Historically, Arkhangelsk is one of the key strategic cities in the Arctic. For centuries it has been a nexus of riverine and maritime trade: for the movement of vast swathes of felled timber from the region; for the operations of regional, Russian imperial administration and admiralty; then later key Soviet bureaucracy and military operations.
Prior to the epic terra forming of St Petersburg from swamplands, Arkhangelsk was the most powerful northern arctic city. Astride the sprawling delta of the Dvina river, the city has a long maritime and related technological infrastructural and communication history. This is evident from the air, from the ground and from the water. The city is a central passage point, where salt and fresh water mingle, where land and water rise and fall, channels and routes, sandy deposits and shifting currents.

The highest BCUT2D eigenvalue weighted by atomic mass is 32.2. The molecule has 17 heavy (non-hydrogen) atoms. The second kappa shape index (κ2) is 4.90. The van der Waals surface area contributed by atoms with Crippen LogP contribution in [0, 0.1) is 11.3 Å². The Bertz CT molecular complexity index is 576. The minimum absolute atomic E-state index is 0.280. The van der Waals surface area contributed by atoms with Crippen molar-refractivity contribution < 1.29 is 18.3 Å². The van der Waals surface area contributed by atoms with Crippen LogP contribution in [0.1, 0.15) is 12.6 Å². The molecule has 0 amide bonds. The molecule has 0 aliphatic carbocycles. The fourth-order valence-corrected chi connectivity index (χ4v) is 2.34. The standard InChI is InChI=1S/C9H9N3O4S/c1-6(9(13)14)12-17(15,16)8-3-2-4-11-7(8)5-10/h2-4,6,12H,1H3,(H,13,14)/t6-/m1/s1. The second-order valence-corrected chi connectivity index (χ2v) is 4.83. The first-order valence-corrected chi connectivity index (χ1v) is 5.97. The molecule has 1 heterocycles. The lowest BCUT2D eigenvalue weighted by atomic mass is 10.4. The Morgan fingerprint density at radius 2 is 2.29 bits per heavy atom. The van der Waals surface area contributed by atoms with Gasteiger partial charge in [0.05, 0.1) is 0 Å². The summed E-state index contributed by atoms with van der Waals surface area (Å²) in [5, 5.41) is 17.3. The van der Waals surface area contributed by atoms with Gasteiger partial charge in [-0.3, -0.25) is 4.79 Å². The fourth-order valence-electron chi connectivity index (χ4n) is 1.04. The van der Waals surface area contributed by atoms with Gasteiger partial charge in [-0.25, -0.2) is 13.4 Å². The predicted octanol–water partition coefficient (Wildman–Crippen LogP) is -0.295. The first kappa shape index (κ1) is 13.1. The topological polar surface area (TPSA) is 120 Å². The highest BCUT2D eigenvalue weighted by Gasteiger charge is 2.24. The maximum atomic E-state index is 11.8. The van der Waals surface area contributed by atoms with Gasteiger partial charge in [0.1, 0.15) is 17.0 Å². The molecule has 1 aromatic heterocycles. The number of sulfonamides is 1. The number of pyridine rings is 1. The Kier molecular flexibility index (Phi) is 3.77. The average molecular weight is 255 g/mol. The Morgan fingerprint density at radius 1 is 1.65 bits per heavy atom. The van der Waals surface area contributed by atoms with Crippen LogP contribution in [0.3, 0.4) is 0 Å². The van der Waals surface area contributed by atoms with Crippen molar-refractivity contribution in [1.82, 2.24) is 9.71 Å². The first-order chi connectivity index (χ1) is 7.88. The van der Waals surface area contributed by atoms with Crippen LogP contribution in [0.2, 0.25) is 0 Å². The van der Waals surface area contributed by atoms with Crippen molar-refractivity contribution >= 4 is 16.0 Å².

There is something enchanting about the flatness of the area, the nearness of the horizon. Yet his is a city that is anything but flat. It’s a strategic point of passage that has shifted between its liquid and frozen states between the seasons, open and flowing, icy and bound. A cityscape and an environment that has been a venue of intensive development, use, change, and productivity. It has been a location and destination for urbanisation over the centuries, from early religious settlement to its current mark on the future map of the Northern Sea Route (NSR).
The city. Classical. Sovietistic. Contemporary. A mosaic of architectures that have grown out of the sandy deltaic setting. Reputed to be a site of arctic climatic inhabitation for population of about 350 000, this is also a cultural hub for the region with its medieval history and future facing location for wider Arctic development. It is now also a strategically positioned arctic oriented university city, with 20 000 students, and sizeable international student profile, including medical students from India. This is a city that has long been connected to Moscow by rail and to the vast interior by rivers and canals, and to the open sea for half the year.
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